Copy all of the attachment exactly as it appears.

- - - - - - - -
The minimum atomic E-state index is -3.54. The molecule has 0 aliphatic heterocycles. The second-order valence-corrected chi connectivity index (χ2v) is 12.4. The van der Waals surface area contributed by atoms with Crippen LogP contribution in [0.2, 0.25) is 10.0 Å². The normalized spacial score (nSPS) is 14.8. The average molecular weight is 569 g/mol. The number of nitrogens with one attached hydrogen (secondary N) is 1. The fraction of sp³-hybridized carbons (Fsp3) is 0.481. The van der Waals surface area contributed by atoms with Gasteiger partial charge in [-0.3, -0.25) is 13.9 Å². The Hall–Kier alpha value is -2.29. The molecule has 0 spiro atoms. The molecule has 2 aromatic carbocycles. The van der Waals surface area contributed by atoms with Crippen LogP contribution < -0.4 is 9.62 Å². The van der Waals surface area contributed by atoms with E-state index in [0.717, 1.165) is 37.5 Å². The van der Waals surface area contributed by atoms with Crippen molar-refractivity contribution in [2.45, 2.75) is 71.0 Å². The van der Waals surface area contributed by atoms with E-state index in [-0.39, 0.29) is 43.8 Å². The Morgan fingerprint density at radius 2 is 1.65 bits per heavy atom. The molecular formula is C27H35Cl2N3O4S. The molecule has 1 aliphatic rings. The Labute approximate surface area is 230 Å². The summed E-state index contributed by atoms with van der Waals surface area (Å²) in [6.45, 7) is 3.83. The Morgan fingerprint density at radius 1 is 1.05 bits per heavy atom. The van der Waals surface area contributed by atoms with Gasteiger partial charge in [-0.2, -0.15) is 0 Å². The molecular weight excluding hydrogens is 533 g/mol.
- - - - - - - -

The minimum atomic E-state index is -3.54. The molecule has 0 aliphatic heterocycles. The second-order valence-corrected chi connectivity index (χ2v) is 12.4. The van der Waals surface area contributed by atoms with Crippen LogP contribution in [0.2, 0.25) is 10.0 Å². The normalized spacial score (nSPS) is 14.8. The average molecular weight is 569 g/mol. The number of nitrogens with one attached hydrogen (secondary N) is 1. The fraction of sp³-hybridized carbons (Fsp3) is 0.481. The van der Waals surface area contributed by atoms with Gasteiger partial charge in [-0.3, -0.25) is 13.9 Å². The Hall–Kier alpha value is -2.29. The molecule has 0 spiro atoms. The molecule has 2 aromatic carbocycles. The van der Waals surface area contributed by atoms with Crippen LogP contribution < -0.4 is 9.62 Å². The van der Waals surface area contributed by atoms with E-state index in [0.717, 1.165) is 37.5 Å². The van der Waals surface area contributed by atoms with Crippen molar-refractivity contribution in [2.45, 2.75) is 71.0 Å². The van der Waals surface area contributed by atoms with E-state index in [-0.39, 0.29) is 43.8 Å². The Morgan fingerprint density at radius 2 is 1.65 bits per heavy atom. The molecular formula is C27H35Cl2N3O4S. The molecule has 1 aliphatic rings. The Labute approximate surface area is 230 Å². The summed E-state index contributed by atoms with van der Waals surface area (Å²) in [6.45, 7) is 3.83. The Morgan fingerprint density at radius 1 is 1.05 bits per heavy atom. The van der Waals surface area contributed by atoms with Gasteiger partial charge in [-0.2, -0.15) is 0 Å². The molecular weight excluding hydrogens is 533 g/mol.